Dr Jane Rosemary Walker1, Ms Kelly-Anne Stewart2, Professor Elizabeth Sullivan3, Professor Eileen Baldry4
1University of Technology Sydney, Sydney, Australia,
2Corrective Services New South Wales, Sydney, Australia,
3University of Newcastle, Newcastle, Australia,
4University of New South Wales, Sydney, Australia
The imprisonment of pregnant women and mothers presents a complex social and policy problem, drawing women, children and carers into disparate systems with different philosophies, goals and ways of working.
Our research found that imprisoned pregnant women and mothers’ main concerns are separation from their children, identifying a suitable caregiver, and reuniting with their children post-release (Walker, Baldry and Sullivan 2019). They face multiple challenges including a lack of co-ordinated, holistic services.
Women are more likely than men to have been responsible for one or more dependent children, so family units are more likely to disintegrate when they are sent to prison (Byrne, 2002, Flynn, 2015, Boswell, 2018) and women are at high risk of losing custody either formally or informally.
It is a growing problem, with the rate of women’s imprisonment in NSW increasing by 19% in the last ten years (ABS 2018). Up to 10% of women received into prison each year are pregnant and more than half are mothers of more than one child (AIHW 2019).
We present collaborative, multi-agency work being undertaken by Corrective Services NSW, academic, government and non-government partner agencies, which aims to develop a better understanding and more supportive, coordinated framework.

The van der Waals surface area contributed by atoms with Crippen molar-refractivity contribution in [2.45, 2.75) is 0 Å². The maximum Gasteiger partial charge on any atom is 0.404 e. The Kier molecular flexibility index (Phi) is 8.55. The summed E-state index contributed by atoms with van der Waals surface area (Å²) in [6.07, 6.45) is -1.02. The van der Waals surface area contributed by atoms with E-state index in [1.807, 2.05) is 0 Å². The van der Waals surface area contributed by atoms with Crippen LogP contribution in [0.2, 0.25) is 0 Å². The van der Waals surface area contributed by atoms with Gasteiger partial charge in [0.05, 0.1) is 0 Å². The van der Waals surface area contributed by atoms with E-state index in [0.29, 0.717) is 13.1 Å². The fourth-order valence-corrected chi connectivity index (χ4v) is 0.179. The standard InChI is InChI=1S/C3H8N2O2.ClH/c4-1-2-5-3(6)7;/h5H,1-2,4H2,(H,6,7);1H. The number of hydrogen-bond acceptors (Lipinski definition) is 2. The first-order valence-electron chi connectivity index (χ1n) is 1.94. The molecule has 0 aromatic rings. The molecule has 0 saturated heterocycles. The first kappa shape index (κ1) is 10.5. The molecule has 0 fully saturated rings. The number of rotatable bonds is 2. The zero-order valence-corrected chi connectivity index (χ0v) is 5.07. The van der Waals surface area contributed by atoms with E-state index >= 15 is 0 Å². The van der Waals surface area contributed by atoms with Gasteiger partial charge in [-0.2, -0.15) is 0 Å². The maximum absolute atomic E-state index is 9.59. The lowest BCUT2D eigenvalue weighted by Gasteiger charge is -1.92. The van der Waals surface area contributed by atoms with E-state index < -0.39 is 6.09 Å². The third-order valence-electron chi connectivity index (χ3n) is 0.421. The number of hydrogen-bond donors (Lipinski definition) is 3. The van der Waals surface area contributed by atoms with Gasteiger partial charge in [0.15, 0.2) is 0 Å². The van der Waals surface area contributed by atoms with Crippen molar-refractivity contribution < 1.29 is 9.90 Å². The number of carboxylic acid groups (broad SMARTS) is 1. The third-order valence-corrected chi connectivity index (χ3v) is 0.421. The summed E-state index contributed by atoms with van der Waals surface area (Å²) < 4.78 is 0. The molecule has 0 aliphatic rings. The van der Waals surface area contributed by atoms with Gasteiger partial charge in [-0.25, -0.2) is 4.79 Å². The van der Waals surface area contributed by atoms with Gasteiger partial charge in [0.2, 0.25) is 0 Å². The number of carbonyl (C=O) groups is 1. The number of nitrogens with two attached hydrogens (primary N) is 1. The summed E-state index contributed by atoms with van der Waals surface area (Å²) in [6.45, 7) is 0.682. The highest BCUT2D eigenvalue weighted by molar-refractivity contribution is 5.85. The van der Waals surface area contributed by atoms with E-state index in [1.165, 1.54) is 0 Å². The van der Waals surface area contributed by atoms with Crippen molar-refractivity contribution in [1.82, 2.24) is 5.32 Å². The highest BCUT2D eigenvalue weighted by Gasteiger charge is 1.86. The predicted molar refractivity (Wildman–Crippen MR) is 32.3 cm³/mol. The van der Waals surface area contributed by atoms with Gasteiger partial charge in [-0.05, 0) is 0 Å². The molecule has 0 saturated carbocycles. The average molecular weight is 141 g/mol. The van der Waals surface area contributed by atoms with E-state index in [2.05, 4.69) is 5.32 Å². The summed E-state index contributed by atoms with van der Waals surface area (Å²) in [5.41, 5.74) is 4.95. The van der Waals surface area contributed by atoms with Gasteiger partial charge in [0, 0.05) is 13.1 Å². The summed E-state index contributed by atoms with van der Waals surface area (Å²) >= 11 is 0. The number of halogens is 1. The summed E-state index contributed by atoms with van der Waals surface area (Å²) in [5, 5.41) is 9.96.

The collaboration seeks opportunities to prevent women and children from entering the justice and out-of-home care systems in the first place. In the event that pregnant women and mothers are sent to prison, we aim to develop innovative ‘whole of government’ responses across the justice pathway and back into the community.
Dr Jane Walker specializes in mixed-methods, interdisciplinary research. She has almost twenty years experience in research and related roles in academic and government settings. Her work has focused on women’s and children’s health, early childhood education and care, women’s imprisonment and its impact on children, families and communities, developing and using routine data to inform and improve government systems, and implementation science.
Kelly-Anne Stewart has 18 years’ experience working in the criminal justice sector beginning her career in Juvenile Justice in 2001 in a frontline offender management position.
Since then Kelly-Anne has worked in a range of criminal justice roles both in Australia and overseas for government and non-government organisations working with offenders, people experiencing homelessness, AOD issues and mental health disorders, in a variety of settings from policy development to frontline case management and assertive outreach.
She is currently the Principal Advisor Women Offenders with Corrective Services NSW and part of her role involved playing an active role in the provision of programs and services to women in custody who are parents.